The government has been swift to safeguard corporate interests with concessions on loan rates, but has provided no guarantee for safeguarding jobs in the export sector, where women are severely affected. The claims of self help groups to lower rate of interest as priority sector groups have been denied.
Recently recession has affected families adversely through massive job losses. The situation is more desperate for huge sections of the unorganised workers, a large number of whom are women.
The biggest failure has been on price-rise. The relentless increase in the prices of essential commodities has devastated the budgets of the mass of people. Even today the consumer price index is high. The price of wheat, sugar, onions, edible oil and particularly rice remains out of reach of the common people.
Women and child malnutrition levels in India have increased. The record is even worse than in sub Saharan Africa. Food security has been severely impaired by the weakening of the PDS, the continuation of the hopelessly flawed targeted system and the exclusion of large sections of the poor in the name of their being APL.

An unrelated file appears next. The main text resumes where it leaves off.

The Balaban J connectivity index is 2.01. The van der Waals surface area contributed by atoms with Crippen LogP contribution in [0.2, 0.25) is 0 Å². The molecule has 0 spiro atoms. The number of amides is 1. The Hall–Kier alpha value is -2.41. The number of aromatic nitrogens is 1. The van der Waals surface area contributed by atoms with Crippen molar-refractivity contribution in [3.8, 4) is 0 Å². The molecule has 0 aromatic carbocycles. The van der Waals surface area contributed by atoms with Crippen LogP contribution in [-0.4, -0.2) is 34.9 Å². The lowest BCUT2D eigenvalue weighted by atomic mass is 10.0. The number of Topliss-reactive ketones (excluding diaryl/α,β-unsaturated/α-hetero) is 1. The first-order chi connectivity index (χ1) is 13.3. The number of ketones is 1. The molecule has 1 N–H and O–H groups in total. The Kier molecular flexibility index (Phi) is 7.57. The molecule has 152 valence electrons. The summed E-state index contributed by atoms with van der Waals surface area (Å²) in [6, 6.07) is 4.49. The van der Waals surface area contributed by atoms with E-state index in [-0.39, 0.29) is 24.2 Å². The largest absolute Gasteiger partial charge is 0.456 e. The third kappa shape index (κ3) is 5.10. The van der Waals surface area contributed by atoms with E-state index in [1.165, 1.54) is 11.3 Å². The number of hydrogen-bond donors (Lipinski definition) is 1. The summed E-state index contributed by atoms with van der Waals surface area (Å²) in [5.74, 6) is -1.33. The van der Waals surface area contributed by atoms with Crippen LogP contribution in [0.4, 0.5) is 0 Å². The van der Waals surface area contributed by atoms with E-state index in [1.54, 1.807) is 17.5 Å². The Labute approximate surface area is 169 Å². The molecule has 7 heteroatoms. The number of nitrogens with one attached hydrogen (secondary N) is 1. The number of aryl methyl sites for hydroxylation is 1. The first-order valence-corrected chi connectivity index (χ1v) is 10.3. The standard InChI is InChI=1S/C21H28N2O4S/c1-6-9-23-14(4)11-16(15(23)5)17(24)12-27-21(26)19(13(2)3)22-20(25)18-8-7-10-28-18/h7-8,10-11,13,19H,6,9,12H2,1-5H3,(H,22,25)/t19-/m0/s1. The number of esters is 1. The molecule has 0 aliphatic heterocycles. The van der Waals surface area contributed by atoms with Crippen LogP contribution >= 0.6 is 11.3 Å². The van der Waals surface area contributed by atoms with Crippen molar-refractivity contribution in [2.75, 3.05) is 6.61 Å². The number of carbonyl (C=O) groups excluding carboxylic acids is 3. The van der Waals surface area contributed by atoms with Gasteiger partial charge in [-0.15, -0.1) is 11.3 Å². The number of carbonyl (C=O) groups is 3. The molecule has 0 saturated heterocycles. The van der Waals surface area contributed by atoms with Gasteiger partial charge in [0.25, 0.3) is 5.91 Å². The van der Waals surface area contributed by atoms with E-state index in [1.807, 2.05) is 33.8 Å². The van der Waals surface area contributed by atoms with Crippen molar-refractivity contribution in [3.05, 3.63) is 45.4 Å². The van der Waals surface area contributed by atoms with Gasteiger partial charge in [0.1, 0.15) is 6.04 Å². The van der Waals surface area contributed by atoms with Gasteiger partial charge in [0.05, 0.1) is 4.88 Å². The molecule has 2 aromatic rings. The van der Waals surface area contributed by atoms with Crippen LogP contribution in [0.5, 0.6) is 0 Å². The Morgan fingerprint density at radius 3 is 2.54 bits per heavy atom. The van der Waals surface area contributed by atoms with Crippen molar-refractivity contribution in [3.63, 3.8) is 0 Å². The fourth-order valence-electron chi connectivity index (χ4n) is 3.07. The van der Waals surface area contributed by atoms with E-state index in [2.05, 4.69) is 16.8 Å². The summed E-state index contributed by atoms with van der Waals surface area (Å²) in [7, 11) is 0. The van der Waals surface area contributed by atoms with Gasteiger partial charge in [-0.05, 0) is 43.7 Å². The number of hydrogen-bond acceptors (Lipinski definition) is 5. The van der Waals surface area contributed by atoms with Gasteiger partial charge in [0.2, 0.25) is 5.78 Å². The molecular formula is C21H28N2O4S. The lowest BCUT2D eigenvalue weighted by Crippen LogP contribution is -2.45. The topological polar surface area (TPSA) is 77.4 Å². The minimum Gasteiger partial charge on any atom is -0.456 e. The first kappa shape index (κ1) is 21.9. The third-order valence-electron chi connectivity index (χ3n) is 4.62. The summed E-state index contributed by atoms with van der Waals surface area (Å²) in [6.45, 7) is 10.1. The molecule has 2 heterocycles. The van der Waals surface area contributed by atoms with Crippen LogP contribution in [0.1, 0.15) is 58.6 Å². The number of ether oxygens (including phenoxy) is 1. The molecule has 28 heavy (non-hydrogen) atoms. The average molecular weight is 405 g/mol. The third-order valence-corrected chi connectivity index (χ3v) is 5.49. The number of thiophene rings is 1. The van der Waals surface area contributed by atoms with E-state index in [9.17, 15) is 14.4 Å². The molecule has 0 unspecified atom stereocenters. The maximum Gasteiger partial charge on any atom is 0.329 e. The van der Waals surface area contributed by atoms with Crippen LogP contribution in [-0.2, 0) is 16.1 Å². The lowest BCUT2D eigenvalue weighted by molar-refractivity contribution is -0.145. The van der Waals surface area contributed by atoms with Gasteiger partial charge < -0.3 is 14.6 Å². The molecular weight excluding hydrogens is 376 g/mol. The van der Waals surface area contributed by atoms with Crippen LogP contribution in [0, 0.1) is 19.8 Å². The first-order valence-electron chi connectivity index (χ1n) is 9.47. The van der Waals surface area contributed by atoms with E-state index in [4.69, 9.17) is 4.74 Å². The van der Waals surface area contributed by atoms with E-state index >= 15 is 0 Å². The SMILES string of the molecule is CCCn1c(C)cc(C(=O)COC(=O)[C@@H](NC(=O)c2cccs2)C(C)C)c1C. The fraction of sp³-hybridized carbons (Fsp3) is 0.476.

The latest scheme announced for unorganised sector workers has cruelly excluded a sizeable section of poor women by limiting beneficiaries to the BPL category. Despite the restrictions imposed by the presence of the Left, the neo liberal policies that were pursued have increased social inequalities and have intensified the gap between the rich and poor, between men and women.
Successive governments have failed to address the needs of minorities. The UPA government failed to act in a substantive manner on the plight of the Muslim minorities highlighted by the Sachar Committee report. It has ignored the claims of dalit Christians to reservation under the SC category, as recommended by the Justice Ranganath Misra committee. It has betrayed the cause of social justice by hastily passing a bill in the Rajya Sabha that keeps 47 Institutes of excellence outside the purview of reservations for SCs and STs.